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The PM in perpetual career transition

I previously wrote about the importance of being able to sell as a core competency of the project manager. Some recent news about the prolonged jobless recovery indicates that this skill will become ever more important going forward. For example, an article titled ”Recovery in U.S. Is Lifting Profits, but Not Adding Jobs“ published back on March 3, 2013 by the Wall Street Journal’s online Business Daily in the Economics section, discusses how corporate profits keep growing, yet are doing so by adding very few to no jobs...

This should be a worrying prospect for all of us who work as project managers or for that manner, anyone who works for any large corporation... Because even those are not out of work seem to be constantly worried that they will be out of work and/or feel very stuck in the position they are in and want to transition out of it. This is due to many factors, but the most prevalent are pay that is not keeping up with the rising cost of living expenses, being stuck in a rut with their current job title or area of expertise, working with demoralized and unmotivated teams due to the constant layoffs and career dissatisfaction, etc.

So for those of us who are project managers (as well as program and portfolio managers), you as well as your teams, stakeholders, project sponsors, or pretty much anyone whom you work with in your organization are in a state of perpetual transition whether it is consciously or unconsciously known or not.

For anyone who is a working project manager, I think the best thing to do is acknowledge that this is now the “new normal” and take proactive steps to mitigate and leverage this current and most likely future state of affairs.

What mitigation strategies or plans do you have in place for the inevitable transitions that will take place in your PM career?

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Don, great post and advice. I can remember vividly a company meeting many years ago in which our visiting Divisional Vice President announced the anticipated layoff program which was euphemistically called the Volunteer Transition Program. It was the first time that this company had ever had massive layoffs of this kind. In his address, the Division VP said, "If you do not make the product, sell the product, or service the product; then you're expendable." What happened next? Massive cuts, followed by vastly improved profitability. Were the folks ever hired back or positions cut ever filled? Nope. And the new mantra of the company with respect to staffing levels became, "If you don't make the product, sell the product, service the product, or are highly needed by those that do, then you're expendable!"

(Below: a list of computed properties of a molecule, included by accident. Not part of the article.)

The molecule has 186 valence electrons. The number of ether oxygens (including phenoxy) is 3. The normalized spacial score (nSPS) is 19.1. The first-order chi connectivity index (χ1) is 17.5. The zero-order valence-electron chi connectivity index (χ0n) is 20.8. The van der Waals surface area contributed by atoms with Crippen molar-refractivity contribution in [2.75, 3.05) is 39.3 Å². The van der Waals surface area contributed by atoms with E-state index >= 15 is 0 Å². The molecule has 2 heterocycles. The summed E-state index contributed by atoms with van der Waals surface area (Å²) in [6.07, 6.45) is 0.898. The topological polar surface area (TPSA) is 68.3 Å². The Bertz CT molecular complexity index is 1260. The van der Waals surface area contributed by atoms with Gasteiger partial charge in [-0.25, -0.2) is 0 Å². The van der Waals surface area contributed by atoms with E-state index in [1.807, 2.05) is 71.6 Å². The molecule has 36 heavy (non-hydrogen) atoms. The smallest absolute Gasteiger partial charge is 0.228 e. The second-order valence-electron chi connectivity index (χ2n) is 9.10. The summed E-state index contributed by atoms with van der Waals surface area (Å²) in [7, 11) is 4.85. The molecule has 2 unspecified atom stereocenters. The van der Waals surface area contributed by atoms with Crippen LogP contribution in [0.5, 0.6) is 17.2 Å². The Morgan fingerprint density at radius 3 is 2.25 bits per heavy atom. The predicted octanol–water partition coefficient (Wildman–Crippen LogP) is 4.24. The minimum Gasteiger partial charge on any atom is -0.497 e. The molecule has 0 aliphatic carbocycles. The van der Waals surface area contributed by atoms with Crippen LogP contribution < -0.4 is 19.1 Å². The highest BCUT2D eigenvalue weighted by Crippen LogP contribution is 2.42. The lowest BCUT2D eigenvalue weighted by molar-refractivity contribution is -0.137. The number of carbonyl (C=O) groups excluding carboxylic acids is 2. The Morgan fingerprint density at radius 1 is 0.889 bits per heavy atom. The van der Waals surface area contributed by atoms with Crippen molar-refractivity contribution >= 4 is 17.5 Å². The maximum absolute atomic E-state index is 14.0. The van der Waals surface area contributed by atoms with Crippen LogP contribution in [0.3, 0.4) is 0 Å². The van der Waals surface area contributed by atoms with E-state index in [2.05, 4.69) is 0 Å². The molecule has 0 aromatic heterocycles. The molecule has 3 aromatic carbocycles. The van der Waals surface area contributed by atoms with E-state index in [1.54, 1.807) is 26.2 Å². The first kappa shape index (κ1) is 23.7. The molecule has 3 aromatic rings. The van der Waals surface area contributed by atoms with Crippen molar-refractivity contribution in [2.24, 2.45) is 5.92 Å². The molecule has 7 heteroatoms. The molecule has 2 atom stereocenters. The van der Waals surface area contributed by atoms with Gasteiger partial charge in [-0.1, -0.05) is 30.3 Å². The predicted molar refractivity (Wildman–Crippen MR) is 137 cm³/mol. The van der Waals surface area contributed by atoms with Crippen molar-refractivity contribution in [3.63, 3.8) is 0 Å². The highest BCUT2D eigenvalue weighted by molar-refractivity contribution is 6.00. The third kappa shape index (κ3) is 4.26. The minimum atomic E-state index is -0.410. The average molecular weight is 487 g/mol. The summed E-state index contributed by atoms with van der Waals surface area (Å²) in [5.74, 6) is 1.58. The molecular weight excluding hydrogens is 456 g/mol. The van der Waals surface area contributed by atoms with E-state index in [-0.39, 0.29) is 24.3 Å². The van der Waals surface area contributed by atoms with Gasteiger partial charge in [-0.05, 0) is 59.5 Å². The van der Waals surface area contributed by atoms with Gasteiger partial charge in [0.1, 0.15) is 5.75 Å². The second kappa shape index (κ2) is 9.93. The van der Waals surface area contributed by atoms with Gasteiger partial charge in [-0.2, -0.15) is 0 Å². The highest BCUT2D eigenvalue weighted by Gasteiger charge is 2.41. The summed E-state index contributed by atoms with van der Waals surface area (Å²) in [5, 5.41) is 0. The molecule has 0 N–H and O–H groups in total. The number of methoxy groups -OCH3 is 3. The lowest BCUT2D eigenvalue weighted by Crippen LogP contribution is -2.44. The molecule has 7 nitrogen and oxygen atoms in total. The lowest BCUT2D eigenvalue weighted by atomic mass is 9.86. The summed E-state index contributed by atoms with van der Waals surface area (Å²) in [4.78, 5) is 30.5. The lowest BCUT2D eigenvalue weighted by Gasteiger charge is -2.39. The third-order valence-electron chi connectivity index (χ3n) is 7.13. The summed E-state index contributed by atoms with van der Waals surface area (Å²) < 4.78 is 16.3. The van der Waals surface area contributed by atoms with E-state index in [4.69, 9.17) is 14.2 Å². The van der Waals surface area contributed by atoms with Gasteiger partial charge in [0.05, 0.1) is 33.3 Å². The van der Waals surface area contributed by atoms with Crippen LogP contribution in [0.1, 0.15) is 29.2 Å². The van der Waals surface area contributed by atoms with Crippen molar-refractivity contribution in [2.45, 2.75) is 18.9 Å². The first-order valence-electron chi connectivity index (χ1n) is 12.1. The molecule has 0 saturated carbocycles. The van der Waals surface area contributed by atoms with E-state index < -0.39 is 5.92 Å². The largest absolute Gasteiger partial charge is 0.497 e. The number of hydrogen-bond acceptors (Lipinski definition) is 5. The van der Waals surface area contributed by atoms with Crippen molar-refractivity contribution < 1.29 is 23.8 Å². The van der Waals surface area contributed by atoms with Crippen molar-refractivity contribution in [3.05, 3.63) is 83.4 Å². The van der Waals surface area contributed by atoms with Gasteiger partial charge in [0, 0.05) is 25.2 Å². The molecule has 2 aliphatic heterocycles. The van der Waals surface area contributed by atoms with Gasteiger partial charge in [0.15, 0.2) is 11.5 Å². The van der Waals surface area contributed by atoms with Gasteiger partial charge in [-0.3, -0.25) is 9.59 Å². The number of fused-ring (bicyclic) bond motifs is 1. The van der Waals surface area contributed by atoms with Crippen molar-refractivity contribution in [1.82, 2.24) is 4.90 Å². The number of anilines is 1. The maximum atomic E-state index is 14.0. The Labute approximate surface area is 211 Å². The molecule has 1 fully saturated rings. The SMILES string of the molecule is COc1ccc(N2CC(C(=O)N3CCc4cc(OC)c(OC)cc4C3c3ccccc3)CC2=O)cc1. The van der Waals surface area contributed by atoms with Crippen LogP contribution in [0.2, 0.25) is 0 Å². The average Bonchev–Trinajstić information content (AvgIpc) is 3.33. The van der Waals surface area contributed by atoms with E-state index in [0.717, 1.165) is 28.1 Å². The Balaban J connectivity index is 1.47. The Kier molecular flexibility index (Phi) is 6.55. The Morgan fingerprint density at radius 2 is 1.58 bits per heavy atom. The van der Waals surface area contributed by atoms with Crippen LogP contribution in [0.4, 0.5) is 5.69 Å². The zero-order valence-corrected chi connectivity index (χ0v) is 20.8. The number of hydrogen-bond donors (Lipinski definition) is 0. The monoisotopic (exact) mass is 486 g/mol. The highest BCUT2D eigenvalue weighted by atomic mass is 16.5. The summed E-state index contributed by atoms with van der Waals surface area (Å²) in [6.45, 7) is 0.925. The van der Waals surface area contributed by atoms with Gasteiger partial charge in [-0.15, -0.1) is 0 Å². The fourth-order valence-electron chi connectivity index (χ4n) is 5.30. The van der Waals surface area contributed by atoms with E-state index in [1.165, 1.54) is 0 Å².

Not all PM roles are equally close to the Supply/Value Chain. As a mitigation strategy for PMs with respect to career transitions, it might not be a bad idea to pursue PM work and experience closely to, if not directly in, the Supply/Value Chain.

Great article Don.

I have a little different take on this subject because I have been a contracting or consulting project manager for the majority of my career, going from project to project. I was, at one time, what used to be known as a road warrior. I worked with contracting firms around the country, as well as on my own, to keep the work coming. Many "permanently" employed PMs I knew would ask how I could stand the uncertainty. But the truth is, I was generally more consistently employed than they. These "permanent" employees were frequently being laid off and generally had more trouble finding work than those of us who chose to be contractors.

We were always looking ahead for the next project, marketing ourselves and preparing for the end of our current project. We had our networks built and knew how to use our connections to move on the next project.

For me, the worst experiences, both financially and emotionally, I had were those when I was a "permanent" employee and received a layoff notice. It was always more difficult time work as a laid off project manager than a contract manager between projects. Additionally, when I was contracting, I prepared for possible stretches between projects.

I think it is a matter of mind set and preparation.

Get exposed and involved in projects in different industries may help to broaden the domain knowledge, and therefore greater opportunity to work with different groups of people and widen the professional network.

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"I don't like work - no man does - but I like what is in the work - the chance to find yourself."

- Joseph Conrad